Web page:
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The survivor of a hit-and-run allegedly perpetrated by Marion "Suge" Knight refused to implicate the hip-hop mogul in a pretrial hearing. Cle "Bone" Sloan was uncooperative with prosecutors' questions about the incident, saying, "I don't want it to get misconstrued that I told on this man," while pointing at Knight.
Sloan continued, "I'm no snitch. I will not be used to send Suge Knight to prison."
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It's difficult to tell what Suge Knight is most famous for at this point. As co-founder of the once-titanic production company Death Row Records? As the man who allegedly dangled Vanilla Ice off a 15th-story balcony to secure royalties and funds to start Death Row? As someone who fueled the East Coast-West Coast rap feud that led to the murders of Tupac Shakur and Christopher "Biggie Smalls" Wallace?
The list of legal incidents in which Knight has been involved is too long for this space. It suffices to say that if a snitch were ever to be worried about fulfilling the popular adage and getting stitches, it would be for testifying against this man.
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The purported snitch in this case is no stranger to the streets himself. Sloan is a former gang member turned filmmaker and activist, who went from the Athens Park Bloods in Los Angeles to starring in movies like "Training Day."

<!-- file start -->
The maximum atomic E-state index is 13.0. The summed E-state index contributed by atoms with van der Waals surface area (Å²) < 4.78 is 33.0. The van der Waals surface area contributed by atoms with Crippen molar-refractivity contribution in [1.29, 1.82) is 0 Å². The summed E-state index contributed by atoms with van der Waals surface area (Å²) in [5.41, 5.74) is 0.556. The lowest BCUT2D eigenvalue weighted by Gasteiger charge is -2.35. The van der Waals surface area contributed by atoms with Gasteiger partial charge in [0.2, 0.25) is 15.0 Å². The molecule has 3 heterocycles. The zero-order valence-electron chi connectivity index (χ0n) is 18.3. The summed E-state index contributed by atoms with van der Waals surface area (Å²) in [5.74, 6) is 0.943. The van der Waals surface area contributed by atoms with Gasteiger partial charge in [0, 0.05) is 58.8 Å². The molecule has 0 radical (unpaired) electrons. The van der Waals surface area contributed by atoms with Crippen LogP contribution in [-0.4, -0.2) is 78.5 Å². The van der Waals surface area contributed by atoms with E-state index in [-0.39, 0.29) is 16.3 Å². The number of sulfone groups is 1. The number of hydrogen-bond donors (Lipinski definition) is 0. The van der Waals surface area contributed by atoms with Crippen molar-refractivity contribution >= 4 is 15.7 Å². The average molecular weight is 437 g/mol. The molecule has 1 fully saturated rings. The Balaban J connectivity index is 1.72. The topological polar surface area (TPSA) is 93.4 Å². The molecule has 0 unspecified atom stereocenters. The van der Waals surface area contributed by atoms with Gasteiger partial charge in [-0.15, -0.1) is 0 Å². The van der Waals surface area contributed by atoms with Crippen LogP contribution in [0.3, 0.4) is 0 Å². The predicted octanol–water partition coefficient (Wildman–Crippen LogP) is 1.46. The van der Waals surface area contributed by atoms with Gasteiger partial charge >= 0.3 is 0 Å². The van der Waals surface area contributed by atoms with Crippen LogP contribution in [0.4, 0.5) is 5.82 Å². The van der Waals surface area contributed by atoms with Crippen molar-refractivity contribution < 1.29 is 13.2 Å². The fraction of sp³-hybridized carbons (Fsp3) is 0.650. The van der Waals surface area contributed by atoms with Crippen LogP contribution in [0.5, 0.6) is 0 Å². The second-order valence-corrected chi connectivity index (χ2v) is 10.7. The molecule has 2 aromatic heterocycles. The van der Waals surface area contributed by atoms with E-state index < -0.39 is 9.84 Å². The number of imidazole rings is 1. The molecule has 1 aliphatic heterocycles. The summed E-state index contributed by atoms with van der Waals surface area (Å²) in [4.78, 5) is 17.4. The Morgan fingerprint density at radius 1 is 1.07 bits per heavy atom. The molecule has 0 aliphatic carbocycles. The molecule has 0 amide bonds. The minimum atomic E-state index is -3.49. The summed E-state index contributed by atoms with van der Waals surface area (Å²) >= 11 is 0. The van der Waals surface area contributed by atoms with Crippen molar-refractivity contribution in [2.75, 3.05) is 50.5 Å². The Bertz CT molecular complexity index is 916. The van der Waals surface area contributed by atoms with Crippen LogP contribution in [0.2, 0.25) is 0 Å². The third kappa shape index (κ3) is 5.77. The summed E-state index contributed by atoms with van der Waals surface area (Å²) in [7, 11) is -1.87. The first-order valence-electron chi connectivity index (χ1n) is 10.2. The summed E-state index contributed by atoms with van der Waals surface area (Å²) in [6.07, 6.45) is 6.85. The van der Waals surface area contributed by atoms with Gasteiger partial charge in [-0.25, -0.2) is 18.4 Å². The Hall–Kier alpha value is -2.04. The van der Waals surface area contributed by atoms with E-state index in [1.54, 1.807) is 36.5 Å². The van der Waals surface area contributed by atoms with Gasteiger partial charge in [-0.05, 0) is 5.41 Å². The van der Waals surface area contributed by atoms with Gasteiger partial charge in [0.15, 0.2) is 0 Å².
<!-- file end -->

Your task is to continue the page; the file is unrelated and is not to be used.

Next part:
At the time of the hit-and-run, Sloan was in Compton working on the NWA biopic "Straight Outta Compton," reportedly as a facilitator between the movie's producers and local gangs. According to Sloan's statement to officers after the incident, in which another record label founder, Terry Carter, was killed, Sloan confronted Knight about Knight's presence on the set and punched him in the face.
Prosecutors allege this sparked a fight that resulted in Knight running both Sloan and Carter over with his SUV. Sloan, however, refused to identify Knight as the driver, or even confirm that he witnessed Knight at that location. Even the judge noted his belief that Sloan was being deceptive.
Obviously, non-cooperation hurts a criminal case, but what do courts and prosecutors do with a witness that recants his story? It may depend on whether the witness decides to show up to trial or not (this was just an evidentiary hearing to see if there would be a trial). Should Sloan refuse to testify at Knight's likely murder trial, any statements he made to prosecutors might be inadmissible due to the 6th Amendment's Confrontation Clause, which gives criminal defendants the right to confront witnesses.
If Sloan does appear, prosecutors can call him as a witness, challenge him with his previous statements, and argue that his initial report to police is what actually happened. Depending on the other evidence available, this may or may not be enough to get a conviction.